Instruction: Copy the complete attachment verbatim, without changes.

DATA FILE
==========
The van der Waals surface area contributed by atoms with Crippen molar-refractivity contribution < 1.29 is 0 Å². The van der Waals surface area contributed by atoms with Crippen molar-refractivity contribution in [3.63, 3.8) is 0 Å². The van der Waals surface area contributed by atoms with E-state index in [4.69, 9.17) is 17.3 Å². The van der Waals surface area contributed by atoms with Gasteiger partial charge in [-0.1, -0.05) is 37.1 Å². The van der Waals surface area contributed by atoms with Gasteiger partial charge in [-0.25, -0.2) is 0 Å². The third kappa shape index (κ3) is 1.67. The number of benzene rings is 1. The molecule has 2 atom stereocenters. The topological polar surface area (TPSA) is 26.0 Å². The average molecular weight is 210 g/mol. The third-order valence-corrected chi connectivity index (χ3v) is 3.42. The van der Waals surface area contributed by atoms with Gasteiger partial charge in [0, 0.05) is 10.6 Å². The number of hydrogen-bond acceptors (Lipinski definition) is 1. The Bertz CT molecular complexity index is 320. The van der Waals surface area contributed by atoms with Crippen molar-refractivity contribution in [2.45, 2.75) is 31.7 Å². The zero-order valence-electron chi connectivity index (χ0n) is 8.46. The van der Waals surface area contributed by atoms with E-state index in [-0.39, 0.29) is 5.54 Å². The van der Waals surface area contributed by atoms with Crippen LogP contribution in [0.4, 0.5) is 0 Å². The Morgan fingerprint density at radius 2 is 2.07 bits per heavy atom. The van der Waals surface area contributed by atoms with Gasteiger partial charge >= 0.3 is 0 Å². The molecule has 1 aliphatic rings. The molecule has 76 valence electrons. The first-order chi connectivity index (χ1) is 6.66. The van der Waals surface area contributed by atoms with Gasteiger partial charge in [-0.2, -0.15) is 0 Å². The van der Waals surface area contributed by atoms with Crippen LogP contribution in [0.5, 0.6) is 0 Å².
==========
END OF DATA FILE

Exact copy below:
The van der Waals surface area contributed by atoms with Crippen molar-refractivity contribution < 1.29 is 0 Å². The van der Waals surface area contributed by atoms with Crippen molar-refractivity contribution in [3.63, 3.8) is 0 Å². The van der Waals surface area contributed by atoms with E-state index in [4.69, 9.17) is 17.3 Å². The van der Waals surface area contributed by atoms with Gasteiger partial charge in [-0.1, -0.05) is 37.1 Å². The van der Waals surface area contributed by atoms with Gasteiger partial charge in [-0.25, -0.2) is 0 Å². The third kappa shape index (κ3) is 1.67. The number of benzene rings is 1. The molecule has 2 atom stereocenters. The topological polar surface area (TPSA) is 26.0 Å². The average molecular weight is 210 g/mol. The third-order valence-corrected chi connectivity index (χ3v) is 3.42. The van der Waals surface area contributed by atoms with Gasteiger partial charge in [0, 0.05) is 10.6 Å². The number of hydrogen-bond acceptors (Lipinski definition) is 1. The Bertz CT molecular complexity index is 320. The van der Waals surface area contributed by atoms with Crippen molar-refractivity contribution in [2.45, 2.75) is 31.7 Å². The zero-order valence-electron chi connectivity index (χ0n) is 8.46. The van der Waals surface area contributed by atoms with E-state index in [-0.39, 0.29) is 5.54 Å². The van der Waals surface area contributed by atoms with Crippen LogP contribution in [0.4, 0.5) is 0 Å². The Morgan fingerprint density at radius 2 is 2.07 bits per heavy atom. The van der Waals surface area contributed by atoms with Gasteiger partial charge >= 0.3 is 0 Å². The molecule has 1 aliphatic rings. The molecule has 76 valence electrons. The first-order chi connectivity index (χ1) is 6.66. The van der Waals surface area contributed by atoms with Gasteiger partial charge in [-0.2, -0.15) is 0 Å². The van der Waals surface area contributed by atoms with Crippen LogP contribution in [0.5, 0.6) is 0 Å².